In the 300’s, Saint Gregory of Nyssa offered a profound reflection on the parable of the Lost Coin in Luke 15. Gregory has to be one of the most overlooked and underappreciated Christian authors of all time. He was an intellectual giant in the fields of philosophy and theology. In an age that was much confused about the Trinity, he offered keen insight into how it is possible for God to be an eternal communion of love, three persons yet truly one God. Others were thinking in terms of separate substances; he was thinking in terms of relationship and an eternal communion of love. He “got it” about God.

He also really “got” the full truth of what it means to be human beings made in God’s image. He takes sin quite seriously, yet views our sinfulness as our condition. It is not who we are. It is not our identity. In our brokenness and distress, we tend to identify ourselves with our sins – but that is not how God sees us. We remain his precious children. The divine likeness that we bear is smeared and soiled, buried and hidden – yet remains what it always was. We are always God’s precious children.

That is where the image of the Lost Coin comes in. We are made in the likeness of God. Just as a coin is stamped with the image of the emperor or king, so are we stamped with God’s own likeness. Just as a coin is made from precious metal, so are we made “very good” in God’s design.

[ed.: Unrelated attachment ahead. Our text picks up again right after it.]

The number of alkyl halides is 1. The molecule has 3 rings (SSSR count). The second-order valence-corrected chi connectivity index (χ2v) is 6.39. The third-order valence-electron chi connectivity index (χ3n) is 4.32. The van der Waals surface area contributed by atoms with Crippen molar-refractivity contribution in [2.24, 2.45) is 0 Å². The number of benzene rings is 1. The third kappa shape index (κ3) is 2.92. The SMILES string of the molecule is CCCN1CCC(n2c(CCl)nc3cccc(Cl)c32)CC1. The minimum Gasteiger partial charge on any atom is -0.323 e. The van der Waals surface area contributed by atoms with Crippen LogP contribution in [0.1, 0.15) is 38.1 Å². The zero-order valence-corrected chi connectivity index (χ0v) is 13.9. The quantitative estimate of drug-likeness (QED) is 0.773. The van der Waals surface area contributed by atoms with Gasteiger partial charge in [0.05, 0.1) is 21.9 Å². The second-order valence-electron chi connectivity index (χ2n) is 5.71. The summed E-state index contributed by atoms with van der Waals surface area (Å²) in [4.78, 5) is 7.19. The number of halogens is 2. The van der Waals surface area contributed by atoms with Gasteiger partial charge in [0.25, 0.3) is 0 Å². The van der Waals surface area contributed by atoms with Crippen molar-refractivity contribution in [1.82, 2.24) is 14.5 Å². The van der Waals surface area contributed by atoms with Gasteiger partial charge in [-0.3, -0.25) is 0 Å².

He entrusts us with a universe that is resplendent with truth and goodness and beauty. And we soil and tarnish it. By our own free choices, we choose lesser goods rather than real relationships, and we sully ourselves.

Yes, the shiny coin held proudly in God’s hands chooses to slip out and dive deeply into the muck. In its outward filth and stench, the coin becomes lost and barely recognizable for what it is. Yet inside it remains what it always was. In the words of Jesus, “The Kingdom of God is within you” (Luke 17:21).

Without the grace of Jesus, we cannot recover that lost coin, that inner goodness and truth and beauty that is yet within us. Like the woman in the parable, we can find other coins. We can do good and grow in virtues. We can achieve and accomplish and serve. But, unaided by grace and faith, that one coin will always elude us. Only when we light the lamp of faith and call on the aid of Jesus can we find that lost coin.